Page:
The Judeo-Christian bible is the opposite. The violence is towards the beginning with peacefulness preached towards the end. And, if you read the New Testament, it is clear that violence in the name of religion is prohibited.

Can you see the difference?

But wait, there’s one more.

Just like Italy, Islamic civilization was also undergoing a Renaissance. In Iberia (Spain/Portugal), the Islamic Moors were developing sophisticated ideas about politics, ethics, religion, art… all the stuff that was happening at the same time in Northern Italy. And, we were seeing elements of this in North Africa.

Unfortunately, we had two devout Catholics, Fred and Izzy (Ferdinand and Isabella) who decided that the Moors should be exterminated and launched a war of genocide throughout Iberia, eventually driving the Moors out – and destroying the Islamic Renaissance.

Furthermore, the Mongols, to the East of the Islamic empire, had been pushing west for a couple hundred years – and driving other tribes and ethnic groups at the Muslims. As you can imagine, there was a LOT of fighting going on. And, when there’s a lot of fighting, you don’t have much time for discussions of ethics, art, and science. You’re too busy trying to survive.

This meant that Islam became militarized at the very moment when it was making tentative steps towards modernity.

Quite a tale, eh?

7 thoughts on “Quite a Tale

  1. PS. I also loved Rena’s comment. I would LOVE to prove that Muslims can only expect a delightful selection of RAISINS!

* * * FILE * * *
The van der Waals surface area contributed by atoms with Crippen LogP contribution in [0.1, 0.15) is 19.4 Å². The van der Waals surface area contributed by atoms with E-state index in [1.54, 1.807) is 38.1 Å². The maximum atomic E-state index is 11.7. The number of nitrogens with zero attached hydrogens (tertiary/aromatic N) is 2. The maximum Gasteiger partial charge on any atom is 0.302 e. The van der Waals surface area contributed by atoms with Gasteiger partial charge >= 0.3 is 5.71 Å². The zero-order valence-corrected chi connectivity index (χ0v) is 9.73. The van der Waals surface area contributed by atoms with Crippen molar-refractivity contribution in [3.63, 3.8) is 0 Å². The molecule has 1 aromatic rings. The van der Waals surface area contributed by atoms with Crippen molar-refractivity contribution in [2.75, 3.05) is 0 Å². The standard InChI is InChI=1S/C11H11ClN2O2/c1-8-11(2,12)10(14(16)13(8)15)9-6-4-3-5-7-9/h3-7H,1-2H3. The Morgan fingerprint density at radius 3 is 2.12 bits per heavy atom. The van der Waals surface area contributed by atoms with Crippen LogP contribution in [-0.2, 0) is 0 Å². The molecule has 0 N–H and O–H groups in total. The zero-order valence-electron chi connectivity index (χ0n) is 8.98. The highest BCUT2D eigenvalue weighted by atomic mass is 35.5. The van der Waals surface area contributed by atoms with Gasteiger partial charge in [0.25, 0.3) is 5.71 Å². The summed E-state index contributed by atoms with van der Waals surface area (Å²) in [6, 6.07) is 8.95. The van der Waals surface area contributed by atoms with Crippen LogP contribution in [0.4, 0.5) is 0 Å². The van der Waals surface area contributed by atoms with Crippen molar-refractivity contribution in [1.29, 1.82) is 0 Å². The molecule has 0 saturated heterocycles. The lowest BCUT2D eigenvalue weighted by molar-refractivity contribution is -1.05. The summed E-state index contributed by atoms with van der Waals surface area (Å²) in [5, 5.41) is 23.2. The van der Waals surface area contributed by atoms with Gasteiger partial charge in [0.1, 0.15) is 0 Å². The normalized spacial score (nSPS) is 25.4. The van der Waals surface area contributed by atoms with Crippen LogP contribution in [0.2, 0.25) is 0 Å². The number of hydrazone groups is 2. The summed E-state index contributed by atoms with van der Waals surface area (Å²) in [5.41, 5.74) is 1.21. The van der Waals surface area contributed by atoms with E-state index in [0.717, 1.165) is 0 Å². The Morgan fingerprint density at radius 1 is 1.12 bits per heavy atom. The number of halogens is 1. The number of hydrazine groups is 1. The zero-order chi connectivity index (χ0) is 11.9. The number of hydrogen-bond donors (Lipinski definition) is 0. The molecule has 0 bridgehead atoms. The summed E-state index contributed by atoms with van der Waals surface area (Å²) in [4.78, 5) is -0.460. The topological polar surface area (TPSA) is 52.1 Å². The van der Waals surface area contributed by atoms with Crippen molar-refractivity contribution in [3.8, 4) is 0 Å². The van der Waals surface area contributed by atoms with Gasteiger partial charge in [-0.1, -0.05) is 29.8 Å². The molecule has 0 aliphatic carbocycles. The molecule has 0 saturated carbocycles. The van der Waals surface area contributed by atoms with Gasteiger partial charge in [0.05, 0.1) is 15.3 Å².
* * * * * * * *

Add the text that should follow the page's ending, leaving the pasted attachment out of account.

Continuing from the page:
However, I suspect that you won’t get this interpretation to fly with your average fundamentalist.

    Raisins, though…

  2. Well, just because someone is Irish, doens’t mean they are Catholic:)
    Acyually the war in Ireland is still going on as well

    Anyway, I know this is semi off topic, but did any of you hear the clips from Obama’s
    spiritual advisor?
    Oy

  3. You know, Obama may have a trash-mouthed minister,
    but McCain has the most annoyingly plastic wife.
    Keepin it real?
    I hope to have connected all of this with Israel.

  4. Hey John,

    Are you already afraid of me commenting? ;) Actually you oughtn’t ’cause there’s not much to add to this one! Thanks for the great response to my query.

    There’s just a tiny one: The Q’ran was not written in chronological order but the suras are arranged by lenght. There are even a couple of them of which the context within Mohammads CV is not yet known or still disputed among scholars. [which is another point that opens the Q’ran for interpretation …]

    By the way: I really do enjoy this correspondence a lot and thank you for the challenge of my common knownledge and my ‘grey cells’ :)

    love

    Magda

  5. Magda?

    Got me again.

    You are right. The Qur’an is NOT organized in chronological order. However, Muslim fundamentalists still understand the chronology of the Qur’an and use that chronology to justify their support of terrorism and delegitimize the Suras (chapters) that preach peace.

    By the way, my second mistake was in calling the Suras verses. They are CHAPTERS. Verses are Ayas.

    Thanks for keeping me on my toes!

    – John